“Most analysts assumed Grayson would win once he was not challenged by a Hispanic candidate in the Democratic primary and once neither of the Hispanic Republicans won their primary,” says University of Central Florida political scientist Aubrey Jewett. Still, says Jewett, some observers “did hold out the very small possibility that the baggage that Grayson had from his previous time in office might mean that this race would become more competitive. The race might have been more competitive if several million dollars in negative ads had been run against him.”
Maria Padilla, editor of the Spanish language weekly La Prensa, thinks a Quinones-Grayson race, pitting an Anglo Democrat against an opportunity to make local history, would have been closer, but that the outcome would have been the same.
Before long, national political tip sheets changed their ratings for the race from “Likely Democratic” to “Safely Democratic.” This effectively waved off conservative PACs affiliated with Karl Rove and the Koch brothers, who had poured nearly $5 million into the successful effort to unseat Grayson in 2010. Soon after, party leaders effectively wrote Long off—even ignoring him when vice presidential nominee Paul Ryan came to town. In the closing days of the campaign, having raised under $100,000 (with less than $5,000 remaining by October), Long was reduced to waving signs at intersections.
Grayson agreed to one face-to-face debate in downtown Orlando at the Tiger Bay Club. The Democrat surprised many at the meeting by playing what was—for him, at least—the “reasonable card,” both in tone and content. He never raised his voice and only rarely resorted to his usual cutting attacks, although he did call Long “a towering hypocrite” and a “liar.” Long replied by calling the Democrat a “character assassin.”
Neither did Grayson take the bait of hostile questions from the floor, or react to the audible groans prompted by his answers. When asked about the budget and the deficit, he said the United States should immediately withdraw from Afghanistan, since “the war is making us poor.…Corporate welfare is making us poor.”
Long seemed flummoxed by Grayson’s temperamental change-up: At one point he told Grayson to “shut up,” drawing an admonishment from the moderator and effectively neutralizing a major rap on Grayson, the rudeness issue. Without irony, Grayson proceeded to complain about his opponent’s personal attacks. The encounter left Long almost totally marginalized.
Mellower? Not Likely
Much like a backer of Democratic President Grover Cleveland observed in 1884, Grayson’s supporters in the party’s liberal base “love him for the enemies he has made.” At the height of the health care debate in 2009, Grayson shot from the House podium to the media stratosphere when he declared, “If you get sick, America, the Republican health care plan is this: Die quickly.” Comments like this earned him fans like Al Gross, an 83-year-old retired union organizer from Longwood. “He’s a character,” says Gross, with a chuckle, “but he stands for all the right things. In his own way—sometimes loudly—he speaks out like no other representative.”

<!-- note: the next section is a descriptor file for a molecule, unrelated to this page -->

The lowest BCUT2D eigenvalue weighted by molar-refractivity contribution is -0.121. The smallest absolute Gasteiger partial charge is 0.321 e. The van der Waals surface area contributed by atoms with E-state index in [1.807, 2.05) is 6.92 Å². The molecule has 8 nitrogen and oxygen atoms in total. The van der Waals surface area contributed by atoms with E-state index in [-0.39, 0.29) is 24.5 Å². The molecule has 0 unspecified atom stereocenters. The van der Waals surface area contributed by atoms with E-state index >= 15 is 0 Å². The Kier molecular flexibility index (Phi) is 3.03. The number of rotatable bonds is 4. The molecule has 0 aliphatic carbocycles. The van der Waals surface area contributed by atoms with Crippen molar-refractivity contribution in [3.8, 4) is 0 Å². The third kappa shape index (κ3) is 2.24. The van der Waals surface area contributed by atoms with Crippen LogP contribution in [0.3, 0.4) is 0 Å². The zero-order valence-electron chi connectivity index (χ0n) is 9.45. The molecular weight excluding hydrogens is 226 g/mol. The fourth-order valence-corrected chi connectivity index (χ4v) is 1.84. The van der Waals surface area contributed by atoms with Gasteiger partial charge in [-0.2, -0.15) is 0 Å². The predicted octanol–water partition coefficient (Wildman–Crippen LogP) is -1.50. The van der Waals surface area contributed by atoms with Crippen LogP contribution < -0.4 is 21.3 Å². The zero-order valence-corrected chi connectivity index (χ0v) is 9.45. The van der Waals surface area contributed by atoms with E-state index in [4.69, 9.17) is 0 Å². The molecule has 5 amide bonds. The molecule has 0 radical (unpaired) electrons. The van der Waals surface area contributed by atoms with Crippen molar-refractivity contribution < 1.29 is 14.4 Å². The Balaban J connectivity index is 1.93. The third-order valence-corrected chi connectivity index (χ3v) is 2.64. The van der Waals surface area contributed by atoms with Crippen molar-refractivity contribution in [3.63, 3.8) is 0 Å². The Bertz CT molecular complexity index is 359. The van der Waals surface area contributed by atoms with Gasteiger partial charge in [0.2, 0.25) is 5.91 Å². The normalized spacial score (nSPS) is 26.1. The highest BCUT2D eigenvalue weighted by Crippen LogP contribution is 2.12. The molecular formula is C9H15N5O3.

But there has been some queasiness among independents and even among his moderate Democratic supporters because of some of Grayson’s slashing jibes, including a reference to a female lobbyist as a “K Street whore,” and calling congressional opponent Webster “Taliban Dan’’ in a 2010 campaign commercial. But along with the controversy has come notoriety and during his latest campaign, Grayson raised $3.5 million. By the final week of the campaign—with his internal polls showing a growing, double-digit lead—Grayson appeared, by turns, relaxed, confident, jocular and even…mellow.
At a lunchtime fundraiser in neighboring Seminole County, Grayson compared the toxic political atmosphere to an episode of the 1960s sci-fi television series, The Outer Limits. (Several days before, on Bud Hedinger’s radio show, Lew Oliver, the chairman of the Orange County Republican Party, claimed that “Alan Grayson’s ‘negatives’ are higher than Hitler’s.”) Grayson said he wanted constituents to consider him a friend, but vowed to tell the truth in Congress as he saw it, “whether the bastards like it or not.”
For Central Florida, Grayson’s landslide victory may be more a harbinger of things to come than a crafty, well-heeled aberration. His winning coalition of Hispanics, unions, college students, gays and upper middle class, suburban liberals mirrored that of President Obama. This confluence of ethnicity and ideology—Puerto Rican votes fueling successful liberal Democratic campaigns—may be a winning formula. Witness two state House races: With strong Puerto Rican and liberal Democratic support, Joe Saunders won against Marco Pena, a Hispanic Republican, and bus driver and trade union activist Victor Torres, campaigning to defend “the working class,” was elected without opposition in either the Democratic primary or the general election.
So what does the future hold for Grayson? On the record, he says he just wants to return to Congress and do a good job for his Central Florida constituents, as well as for the thousands of progressive Democrats around the country who also see him as “their” representative. And to learn Spanish. He’s been appointed a “regional whip” in charge of rounding up the 15 Democratic members from Florida and Georgia for the House minority, considered a first step on the House leadership escalator (a job that presumably require some finesse, if not charm).
Given the demographics of his district there is little chance he will have to worry about serious Republican challengers for the rest of this decade. But for a politician like Grayson, with a consolidated base in Central Florida, and an even more liberal voting bloc in South Florida, there’s no telling what statewide opportunities might be down the road, in 2016 if Marco Rubio is tapped for the GOP ticket, or if Bill Nelson retires from the Senate in 2018. Grayson declines to rule out any such future run.
“I don’t know,” he says with a sly smile. “We’ll see.”